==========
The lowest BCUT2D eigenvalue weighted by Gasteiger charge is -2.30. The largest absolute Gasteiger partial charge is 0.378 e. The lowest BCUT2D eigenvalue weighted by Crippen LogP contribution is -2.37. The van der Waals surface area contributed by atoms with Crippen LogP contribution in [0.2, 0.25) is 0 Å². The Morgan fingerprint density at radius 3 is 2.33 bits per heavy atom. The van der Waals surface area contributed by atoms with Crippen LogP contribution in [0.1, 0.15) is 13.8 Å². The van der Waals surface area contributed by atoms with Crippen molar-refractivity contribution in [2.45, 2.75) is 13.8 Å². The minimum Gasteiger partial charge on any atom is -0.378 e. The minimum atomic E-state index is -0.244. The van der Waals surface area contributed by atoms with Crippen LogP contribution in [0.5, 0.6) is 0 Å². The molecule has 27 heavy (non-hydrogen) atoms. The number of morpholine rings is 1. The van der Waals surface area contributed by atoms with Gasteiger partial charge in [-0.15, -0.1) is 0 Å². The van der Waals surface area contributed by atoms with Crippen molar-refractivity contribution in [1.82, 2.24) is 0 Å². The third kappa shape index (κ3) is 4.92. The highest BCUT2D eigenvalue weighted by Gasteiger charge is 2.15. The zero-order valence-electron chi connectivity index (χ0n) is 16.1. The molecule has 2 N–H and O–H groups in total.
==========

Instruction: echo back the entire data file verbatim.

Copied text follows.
The lowest BCUT2D eigenvalue weighted by Gasteiger charge is -2.30. The largest absolute Gasteiger partial charge is 0.378 e. The lowest BCUT2D eigenvalue weighted by Crippen LogP contribution is -2.37. The van der Waals surface area contributed by atoms with Crippen LogP contribution in [0.2, 0.25) is 0 Å². The Morgan fingerprint density at radius 3 is 2.33 bits per heavy atom. The van der Waals surface area contributed by atoms with Crippen LogP contribution in [0.1, 0.15) is 13.8 Å². The van der Waals surface area contributed by atoms with Crippen molar-refractivity contribution in [2.45, 2.75) is 13.8 Å². The minimum Gasteiger partial charge on any atom is -0.378 e. The minimum atomic E-state index is -0.244. The van der Waals surface area contributed by atoms with Crippen LogP contribution in [0.5, 0.6) is 0 Å². The molecule has 27 heavy (non-hydrogen) atoms. The number of morpholine rings is 1. The van der Waals surface area contributed by atoms with Gasteiger partial charge in [-0.15, -0.1) is 0 Å². The van der Waals surface area contributed by atoms with Crippen molar-refractivity contribution in [1.82, 2.24) is 0 Å². The third kappa shape index (κ3) is 4.92. The highest BCUT2D eigenvalue weighted by Gasteiger charge is 2.15. The zero-order valence-electron chi connectivity index (χ0n) is 16.1. The molecule has 2 N–H and O–H groups in total.